National Gallery of Art - EXHIBITIONS

The Impressionists at Argenteuil


Exhibition Brochure | Brochure Images | Related Information
Introduction | Impressionism | Group Exhibitions | The Paris Suburbs | Impressions of Nature
Impressionist Techniques | Landscapes of Modernity | Leisure | Group Dynamics

Impressions of Nature
Fig 1 In their depictions of the natural world the impressionists focused on ephemeral qualities such as the nuances of sunlight and shadow. They sought to represent these passing effects as truthfully as possible and, in doing so, to capture the immediacy of experiencing nature at first hand. To this end they adopted the practice of painting outdoors, which enabled them to work from close, direct observation and record their perceptions without delay. A portrait by Renoir presents Monet as the archetypical impressionist: standing at his portable easel en plein air, palette and brushes in one hand, gazing intently at the flowers in the garden while holding his other hand poised before his canvas. Monet also had a studio boat built when he was living in Argenteuil, making it possible for him to paint virtually from the surface of the river and to create compelling pictures that represent the shimmering effects of light on water. The exercise of painting in the open air was not new; for centuries landscape painters had made studies directly from nature. Yet such works were previously regarded merely as preparatory for larger-scale compositions, whereas the impressionists elevated what most of their contemporaries regarded as sketches to the level of finished works of art, worthy of being framed, exhibited, and sold.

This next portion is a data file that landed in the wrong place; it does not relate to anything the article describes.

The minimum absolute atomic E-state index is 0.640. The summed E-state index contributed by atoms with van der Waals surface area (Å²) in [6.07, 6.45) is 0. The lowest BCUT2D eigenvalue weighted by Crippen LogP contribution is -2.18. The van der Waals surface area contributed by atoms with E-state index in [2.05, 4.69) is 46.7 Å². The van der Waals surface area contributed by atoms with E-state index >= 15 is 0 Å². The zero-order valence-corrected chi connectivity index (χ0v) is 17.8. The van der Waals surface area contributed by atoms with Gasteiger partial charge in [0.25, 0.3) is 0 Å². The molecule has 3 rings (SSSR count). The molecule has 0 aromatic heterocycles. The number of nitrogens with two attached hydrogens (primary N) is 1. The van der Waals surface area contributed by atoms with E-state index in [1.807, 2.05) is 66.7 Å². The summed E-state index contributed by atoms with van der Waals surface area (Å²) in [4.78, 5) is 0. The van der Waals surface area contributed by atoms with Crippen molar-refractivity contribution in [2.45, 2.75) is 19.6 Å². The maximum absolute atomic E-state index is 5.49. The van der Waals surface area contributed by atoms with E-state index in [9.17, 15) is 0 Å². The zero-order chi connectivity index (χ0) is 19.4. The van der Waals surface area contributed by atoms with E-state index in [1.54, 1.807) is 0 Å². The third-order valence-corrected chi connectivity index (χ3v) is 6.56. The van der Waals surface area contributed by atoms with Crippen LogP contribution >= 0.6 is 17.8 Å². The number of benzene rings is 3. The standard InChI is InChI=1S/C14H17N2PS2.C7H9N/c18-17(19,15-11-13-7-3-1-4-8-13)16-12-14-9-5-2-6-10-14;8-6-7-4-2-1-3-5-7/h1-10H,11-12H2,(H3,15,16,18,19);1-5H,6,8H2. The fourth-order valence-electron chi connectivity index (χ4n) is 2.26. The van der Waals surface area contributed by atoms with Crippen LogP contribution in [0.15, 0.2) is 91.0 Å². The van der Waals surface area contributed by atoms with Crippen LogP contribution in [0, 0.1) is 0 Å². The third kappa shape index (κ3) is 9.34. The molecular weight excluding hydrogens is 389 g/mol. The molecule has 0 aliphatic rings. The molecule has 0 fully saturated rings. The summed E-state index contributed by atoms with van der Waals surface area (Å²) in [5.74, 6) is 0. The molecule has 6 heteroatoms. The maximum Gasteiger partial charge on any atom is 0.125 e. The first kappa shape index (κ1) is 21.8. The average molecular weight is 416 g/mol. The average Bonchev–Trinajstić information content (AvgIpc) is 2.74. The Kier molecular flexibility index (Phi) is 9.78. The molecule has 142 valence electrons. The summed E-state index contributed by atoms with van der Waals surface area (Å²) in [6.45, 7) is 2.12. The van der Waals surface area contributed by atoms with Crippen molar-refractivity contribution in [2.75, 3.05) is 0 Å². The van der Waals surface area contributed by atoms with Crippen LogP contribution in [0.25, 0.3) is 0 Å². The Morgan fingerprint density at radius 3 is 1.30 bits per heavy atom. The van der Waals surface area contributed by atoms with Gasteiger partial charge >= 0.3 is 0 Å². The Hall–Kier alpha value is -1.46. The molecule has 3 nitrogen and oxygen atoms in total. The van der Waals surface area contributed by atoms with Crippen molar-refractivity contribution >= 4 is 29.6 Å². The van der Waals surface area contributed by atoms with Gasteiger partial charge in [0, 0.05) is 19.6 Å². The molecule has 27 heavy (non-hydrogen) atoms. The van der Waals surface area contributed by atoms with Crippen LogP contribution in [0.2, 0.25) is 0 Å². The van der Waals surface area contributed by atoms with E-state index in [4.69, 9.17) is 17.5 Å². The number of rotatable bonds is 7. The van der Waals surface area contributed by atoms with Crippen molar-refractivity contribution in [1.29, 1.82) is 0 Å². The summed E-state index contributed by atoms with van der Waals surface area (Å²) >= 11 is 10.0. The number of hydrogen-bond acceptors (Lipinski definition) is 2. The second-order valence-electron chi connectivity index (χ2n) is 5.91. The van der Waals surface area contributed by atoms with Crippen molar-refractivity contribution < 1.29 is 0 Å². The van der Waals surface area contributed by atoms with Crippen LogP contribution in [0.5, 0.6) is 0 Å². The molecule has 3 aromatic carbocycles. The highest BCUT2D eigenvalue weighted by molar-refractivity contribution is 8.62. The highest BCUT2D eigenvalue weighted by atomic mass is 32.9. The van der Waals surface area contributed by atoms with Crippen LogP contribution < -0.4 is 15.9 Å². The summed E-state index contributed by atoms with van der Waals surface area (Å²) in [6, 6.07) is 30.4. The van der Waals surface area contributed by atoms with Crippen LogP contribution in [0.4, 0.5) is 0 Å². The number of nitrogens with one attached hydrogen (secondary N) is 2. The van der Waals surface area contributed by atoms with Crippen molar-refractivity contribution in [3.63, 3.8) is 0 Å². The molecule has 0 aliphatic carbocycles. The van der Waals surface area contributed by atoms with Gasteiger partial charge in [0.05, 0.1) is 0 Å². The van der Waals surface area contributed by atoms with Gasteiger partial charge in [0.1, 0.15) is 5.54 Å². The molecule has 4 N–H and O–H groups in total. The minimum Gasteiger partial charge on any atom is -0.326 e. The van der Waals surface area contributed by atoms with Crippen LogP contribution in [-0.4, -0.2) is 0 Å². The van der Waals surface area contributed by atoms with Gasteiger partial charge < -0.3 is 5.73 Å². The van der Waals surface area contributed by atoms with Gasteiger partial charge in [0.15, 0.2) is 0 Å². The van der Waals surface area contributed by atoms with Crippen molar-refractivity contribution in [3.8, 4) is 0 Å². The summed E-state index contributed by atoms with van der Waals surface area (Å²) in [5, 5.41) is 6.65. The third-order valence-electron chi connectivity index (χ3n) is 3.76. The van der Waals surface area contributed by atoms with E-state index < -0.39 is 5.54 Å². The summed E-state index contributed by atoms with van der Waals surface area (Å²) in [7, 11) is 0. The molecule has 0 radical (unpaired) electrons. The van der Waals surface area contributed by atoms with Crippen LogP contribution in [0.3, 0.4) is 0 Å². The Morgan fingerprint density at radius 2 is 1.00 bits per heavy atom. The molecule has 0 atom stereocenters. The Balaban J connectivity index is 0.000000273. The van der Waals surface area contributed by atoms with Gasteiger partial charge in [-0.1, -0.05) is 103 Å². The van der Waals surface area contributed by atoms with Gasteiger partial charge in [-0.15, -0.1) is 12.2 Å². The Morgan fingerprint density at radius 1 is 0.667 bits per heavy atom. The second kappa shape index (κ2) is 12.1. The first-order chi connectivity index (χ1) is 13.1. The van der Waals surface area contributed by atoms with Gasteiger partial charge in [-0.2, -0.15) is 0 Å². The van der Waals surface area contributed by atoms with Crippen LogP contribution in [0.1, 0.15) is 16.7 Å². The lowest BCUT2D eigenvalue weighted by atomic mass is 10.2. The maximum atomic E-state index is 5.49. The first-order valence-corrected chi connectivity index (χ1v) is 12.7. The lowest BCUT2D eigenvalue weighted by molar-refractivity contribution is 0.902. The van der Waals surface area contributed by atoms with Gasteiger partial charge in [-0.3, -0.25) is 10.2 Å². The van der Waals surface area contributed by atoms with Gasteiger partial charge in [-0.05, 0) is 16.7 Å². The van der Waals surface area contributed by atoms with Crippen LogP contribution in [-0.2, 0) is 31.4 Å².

Introduction | Impressionism | Group Exhibitions | The Paris Suburbs | Impressions of Nature
Impressionist Techniques | Landscapes of Modernity | Leisure | Group Dynamics